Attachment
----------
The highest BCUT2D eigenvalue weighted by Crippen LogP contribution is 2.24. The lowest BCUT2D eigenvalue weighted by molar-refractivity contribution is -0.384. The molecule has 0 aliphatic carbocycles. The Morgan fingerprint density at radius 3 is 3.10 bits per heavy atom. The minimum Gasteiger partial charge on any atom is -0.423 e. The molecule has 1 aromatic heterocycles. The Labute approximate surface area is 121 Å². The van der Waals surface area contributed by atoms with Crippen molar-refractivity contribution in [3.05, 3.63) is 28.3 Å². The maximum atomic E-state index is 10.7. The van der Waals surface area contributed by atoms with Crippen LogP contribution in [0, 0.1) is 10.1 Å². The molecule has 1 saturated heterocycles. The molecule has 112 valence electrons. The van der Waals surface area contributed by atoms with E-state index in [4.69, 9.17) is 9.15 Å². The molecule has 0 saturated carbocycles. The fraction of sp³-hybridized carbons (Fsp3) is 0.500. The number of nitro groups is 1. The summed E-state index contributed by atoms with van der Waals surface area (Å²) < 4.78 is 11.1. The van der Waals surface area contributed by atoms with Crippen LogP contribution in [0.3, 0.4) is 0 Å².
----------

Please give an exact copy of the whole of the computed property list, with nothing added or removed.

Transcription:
The highest BCUT2D eigenvalue weighted by Crippen LogP contribution is 2.24. The lowest BCUT2D eigenvalue weighted by molar-refractivity contribution is -0.384. The molecule has 0 aliphatic carbocycles. The Morgan fingerprint density at radius 3 is 3.10 bits per heavy atom. The minimum Gasteiger partial charge on any atom is -0.423 e. The molecule has 1 aromatic heterocycles. The Labute approximate surface area is 121 Å². The van der Waals surface area contributed by atoms with Crippen molar-refractivity contribution in [3.05, 3.63) is 28.3 Å². The maximum atomic E-state index is 10.7. The van der Waals surface area contributed by atoms with Crippen LogP contribution in [0, 0.1) is 10.1 Å². The molecule has 1 saturated heterocycles. The molecule has 112 valence electrons. The van der Waals surface area contributed by atoms with E-state index in [4.69, 9.17) is 9.15 Å². The molecule has 0 saturated carbocycles. The fraction of sp³-hybridized carbons (Fsp3) is 0.500. The number of nitro groups is 1. The summed E-state index contributed by atoms with van der Waals surface area (Å²) < 4.78 is 11.1. The van der Waals surface area contributed by atoms with Crippen LogP contribution in [0.3, 0.4) is 0 Å².